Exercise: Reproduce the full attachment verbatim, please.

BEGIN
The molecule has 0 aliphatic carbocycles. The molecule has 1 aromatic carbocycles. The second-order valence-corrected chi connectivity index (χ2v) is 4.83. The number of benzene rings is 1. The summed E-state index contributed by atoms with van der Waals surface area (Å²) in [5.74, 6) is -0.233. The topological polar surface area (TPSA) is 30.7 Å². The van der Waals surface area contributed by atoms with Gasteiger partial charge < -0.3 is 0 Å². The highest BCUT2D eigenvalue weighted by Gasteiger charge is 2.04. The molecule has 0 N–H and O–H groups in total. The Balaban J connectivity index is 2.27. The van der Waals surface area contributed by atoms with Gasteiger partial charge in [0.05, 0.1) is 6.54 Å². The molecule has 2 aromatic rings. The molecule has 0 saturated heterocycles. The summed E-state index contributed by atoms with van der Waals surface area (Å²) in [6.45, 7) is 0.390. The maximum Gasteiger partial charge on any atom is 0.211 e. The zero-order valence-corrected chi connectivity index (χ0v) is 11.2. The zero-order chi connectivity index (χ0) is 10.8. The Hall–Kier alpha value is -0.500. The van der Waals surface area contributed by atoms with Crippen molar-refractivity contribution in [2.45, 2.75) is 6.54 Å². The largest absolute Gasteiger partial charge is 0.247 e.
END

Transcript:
The molecule has 0 aliphatic carbocycles. The molecule has 1 aromatic carbocycles. The second-order valence-corrected chi connectivity index (χ2v) is 4.83. The number of benzene rings is 1. The summed E-state index contributed by atoms with van der Waals surface area (Å²) in [5.74, 6) is -0.233. The topological polar surface area (TPSA) is 30.7 Å². The van der Waals surface area contributed by atoms with Gasteiger partial charge < -0.3 is 0 Å². The highest BCUT2D eigenvalue weighted by Gasteiger charge is 2.04. The molecule has 0 N–H and O–H groups in total. The Balaban J connectivity index is 2.27. The van der Waals surface area contributed by atoms with Gasteiger partial charge in [0.05, 0.1) is 6.54 Å². The molecule has 2 aromatic rings. The molecule has 0 saturated heterocycles. The summed E-state index contributed by atoms with van der Waals surface area (Å²) in [6.45, 7) is 0.390. The maximum Gasteiger partial charge on any atom is 0.211 e. The zero-order valence-corrected chi connectivity index (χ0v) is 11.2. The zero-order chi connectivity index (χ0) is 10.8. The Hall–Kier alpha value is -0.500. The van der Waals surface area contributed by atoms with Crippen molar-refractivity contribution in [2.45, 2.75) is 6.54 Å². The largest absolute Gasteiger partial charge is 0.247 e.